It’s an open secret that kratom is consumed by its buyers. But just for the sake of abiding by the law, vendors are required to label their products until kratom is finally approved by the CFIA.
Well, yes, of course, it is. Again, there are no laws the specifically prohibit the use or sale of kratom in Canada. The only way the Canadian government interferes with kratom is with product labeling. What you do with the herb when you finally bring it home is entirely up to you.
Think about it this way. It’s totally legal to buy cardboard in Canada. Heck, you can buy as much cardboard as your money will allow. And while it’s generally accepted that you can’t eat cardboard and that it isn’t approved by the CFIA as a food product, that doesn’t really stop you from eating it in the comfort of your home.
Would the authorities come crashing through your door to tell you otherwise? Probably not. The same thing goes for kratom. What’s important is that you were warned. Whether or not you heed that warning (delivered through the product labels) is entirely up to you.
Since there are no laws that prohibit kratom, it’s totally legal to ship the stuff across the country. However, larger shipments coming into the country can be a bit of an issue. The Canadian Boarder Services or Canada Customs do not like large shipments of kratom coming into the country. Often times, large kratom shipments are stopped and redirected back to Indonesia or the original shipping country. The FDA as well as Health Canada have notices on their websites warning about the consumption of kratom.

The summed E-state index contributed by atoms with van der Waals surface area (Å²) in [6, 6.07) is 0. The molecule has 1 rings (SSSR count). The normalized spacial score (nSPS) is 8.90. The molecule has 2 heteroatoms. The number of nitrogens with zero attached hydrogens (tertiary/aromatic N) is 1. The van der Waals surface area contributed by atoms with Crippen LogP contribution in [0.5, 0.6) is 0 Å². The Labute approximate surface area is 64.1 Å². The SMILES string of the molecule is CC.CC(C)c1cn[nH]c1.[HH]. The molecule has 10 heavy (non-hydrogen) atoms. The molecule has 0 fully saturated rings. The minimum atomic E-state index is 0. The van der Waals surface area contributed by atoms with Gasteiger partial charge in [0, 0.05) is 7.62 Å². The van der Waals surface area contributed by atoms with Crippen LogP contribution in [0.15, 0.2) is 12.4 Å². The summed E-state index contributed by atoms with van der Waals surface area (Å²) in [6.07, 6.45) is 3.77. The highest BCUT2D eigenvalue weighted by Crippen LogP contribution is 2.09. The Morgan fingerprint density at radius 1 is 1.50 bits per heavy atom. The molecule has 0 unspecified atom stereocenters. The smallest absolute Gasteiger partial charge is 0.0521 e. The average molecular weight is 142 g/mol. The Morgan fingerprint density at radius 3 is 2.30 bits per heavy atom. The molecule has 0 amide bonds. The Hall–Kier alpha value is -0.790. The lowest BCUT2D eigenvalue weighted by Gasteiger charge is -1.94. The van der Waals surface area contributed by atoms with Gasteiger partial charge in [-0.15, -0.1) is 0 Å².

Health Canada and the Canadian Border Services want all kratom importers to have a government issued license in order to handle, store and sell kratom products. However at this time, there are no licenses available or even an application process. On the bright side, smaller packages containing kratom can easily pass thought customs without any issues.
Again, all you really need to make sure of is that the products are labeled. It doesn’t matter if the kratom isn’t presented as a supplement or a food item. Even if it’s just a bag of powder, the package must indicate the words ‘not for human consumption’ to guarantee easy, seamless transport throughout the country.
Presently, the tests developed to detect kratom in a person’s system aren’t quite available just yet. While there are tests that can use urine, hair, or nail samples to determine whether a person has taken kratom, they’re not currently distributed quite as widely as other drug tests. The reason? Well, kratom isn’t a controlled substance.
In Canada, there is no reason for authorities to even use these limited kratom tests because there would be no purpose for it. Consumption of kratom isn’t illegal in Canada. The only thing they would seek to penalize would be the advertising of kratom products as food or supplements.
While things south of the border might be a little messy, Canadians enjoy relative freedom when it comes to the use and sale of kratom. Now to sum things up, is kratom legal in Canada? Yes it is. Of course, labeling is still a major concern. But as long as those requirements are met, then vendors and buyers can freely enjoy the benefits of kratom with zero limitations.